This piece from 2006, titled “Not All In The Family,” talks about the challenge of bringing  an outsider into a business that had, previously, been run by family members. (The linked file is a three-page PDF; the article is no longer online.) Making this transition for family businesses was, and remains, a common challenge, particularly when family ownership enters the third generation. The column holds up well, I think, and is full of interesting stats. Plus, I had forgotten until I re-read it to post here that I had interviewed Nick Parham for it.

A favorite snippet: “But family businesses are at a crossroads. Many of these companies were originally created after World War II—veterans were as adept at creating businesses as they were at building families.”

If you have worked for or with a family-owned business — or owned one yourself — please share your experience.

What’s the Opposite of Showrooming?

I don’t have much to add to the ongoing debate retailers have about showrooming. In case the use of “showroom” as a verb is unfamiliar to you, it refers to a shopper going to a physical store to look at a product, then shopping for that product online (and, typically, hoping to beat the brick-and-mortar retailer’s price). Is showrooming good or bad for retailers? Even the Harvard Business Review wants to know.  JCPenney just turned off in-store Wi-Fi for customers, probably in part because fast Internet access encouraged showrooming. (Or maybe the Wi-Fi was there so one partner could enjoy YouTube while the other shopped.)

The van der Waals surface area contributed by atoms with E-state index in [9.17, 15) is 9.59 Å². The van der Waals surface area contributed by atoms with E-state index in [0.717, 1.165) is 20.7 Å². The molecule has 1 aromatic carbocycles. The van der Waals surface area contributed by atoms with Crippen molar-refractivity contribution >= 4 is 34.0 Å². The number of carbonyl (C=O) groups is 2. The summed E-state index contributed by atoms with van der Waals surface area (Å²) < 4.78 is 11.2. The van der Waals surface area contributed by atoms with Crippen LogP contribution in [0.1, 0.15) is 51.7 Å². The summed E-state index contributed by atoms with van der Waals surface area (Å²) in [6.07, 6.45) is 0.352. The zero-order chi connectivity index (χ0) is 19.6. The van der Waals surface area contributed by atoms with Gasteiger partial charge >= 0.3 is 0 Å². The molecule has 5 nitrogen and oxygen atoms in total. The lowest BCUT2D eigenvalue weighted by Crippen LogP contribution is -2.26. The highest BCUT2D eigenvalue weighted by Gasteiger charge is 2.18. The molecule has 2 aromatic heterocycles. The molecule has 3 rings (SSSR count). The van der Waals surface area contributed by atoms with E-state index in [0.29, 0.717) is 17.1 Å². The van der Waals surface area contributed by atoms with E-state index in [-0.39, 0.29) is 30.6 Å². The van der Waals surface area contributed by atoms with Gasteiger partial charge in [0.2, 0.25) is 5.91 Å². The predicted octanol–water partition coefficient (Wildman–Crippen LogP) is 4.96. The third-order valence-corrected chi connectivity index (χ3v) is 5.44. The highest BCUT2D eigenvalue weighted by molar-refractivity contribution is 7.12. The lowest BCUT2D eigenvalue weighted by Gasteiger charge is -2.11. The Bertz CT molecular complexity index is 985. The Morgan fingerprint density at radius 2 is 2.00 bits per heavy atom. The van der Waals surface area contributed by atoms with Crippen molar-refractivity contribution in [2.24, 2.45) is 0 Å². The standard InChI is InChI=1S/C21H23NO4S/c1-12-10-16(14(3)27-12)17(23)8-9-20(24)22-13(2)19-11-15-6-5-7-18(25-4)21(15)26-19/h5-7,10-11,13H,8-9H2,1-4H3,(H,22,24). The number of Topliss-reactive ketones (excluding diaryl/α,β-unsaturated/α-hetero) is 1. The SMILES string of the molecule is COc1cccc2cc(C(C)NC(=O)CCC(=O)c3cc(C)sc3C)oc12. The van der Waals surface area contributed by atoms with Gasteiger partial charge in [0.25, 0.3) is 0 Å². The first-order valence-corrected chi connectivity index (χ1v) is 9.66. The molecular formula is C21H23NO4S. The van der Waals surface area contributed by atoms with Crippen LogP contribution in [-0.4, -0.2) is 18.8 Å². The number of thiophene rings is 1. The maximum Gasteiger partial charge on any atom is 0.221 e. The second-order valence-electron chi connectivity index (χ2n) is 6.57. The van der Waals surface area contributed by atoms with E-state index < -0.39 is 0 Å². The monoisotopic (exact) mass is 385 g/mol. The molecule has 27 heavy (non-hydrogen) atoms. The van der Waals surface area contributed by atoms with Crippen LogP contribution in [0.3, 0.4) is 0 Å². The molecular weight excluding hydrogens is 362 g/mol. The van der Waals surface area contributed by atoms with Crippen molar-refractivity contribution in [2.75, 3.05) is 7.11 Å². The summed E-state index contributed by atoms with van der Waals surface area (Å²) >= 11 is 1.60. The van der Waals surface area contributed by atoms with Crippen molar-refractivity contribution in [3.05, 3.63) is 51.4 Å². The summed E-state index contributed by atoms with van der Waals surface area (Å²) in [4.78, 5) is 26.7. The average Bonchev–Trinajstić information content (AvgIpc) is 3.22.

I confess that I showroom occasionally. But I realized last week that, with one specific product, I do the exact opposite of showrooming: I look online to see what I should consume, then proceed to the physical place to partake of the product. I do that with the Sunday New York Times.

Angela and I get the Sunday Times delivered at home because it’s the most economical way to get full access to the online edition. But the physical Sunday paper has charms of its own, of course — perhaps the most important being that you can enjoy it almost anywhere, without power or connectivity.

But the Sunday paper is a behemoth, even in this era when newspapers are struggling, so deciding how to attack it is a challenge. Some people have finely honed strategies, but for me deciding what to read first is where the opposite of showrooming comes in: I like to check the online edition to see what other people are reading and emailing, and use that as a roadmap to the physical newspaper. I still get the serendipity of seeing what’s adjacent and near to the things I read — this is one of the most touted benefits of reading a physical newspaper — but I also get to tap into the wisdom and guidance of the crowd of online Times readers.

Two questions come to mind: First, what word or phrase best fits this practice? Ideally, the term would convey the digital-to-analog flow of information, as well as the crowd-sourcing power. And second, what are other fields of activity or commerce where online activity informs and guides physical, offline actions?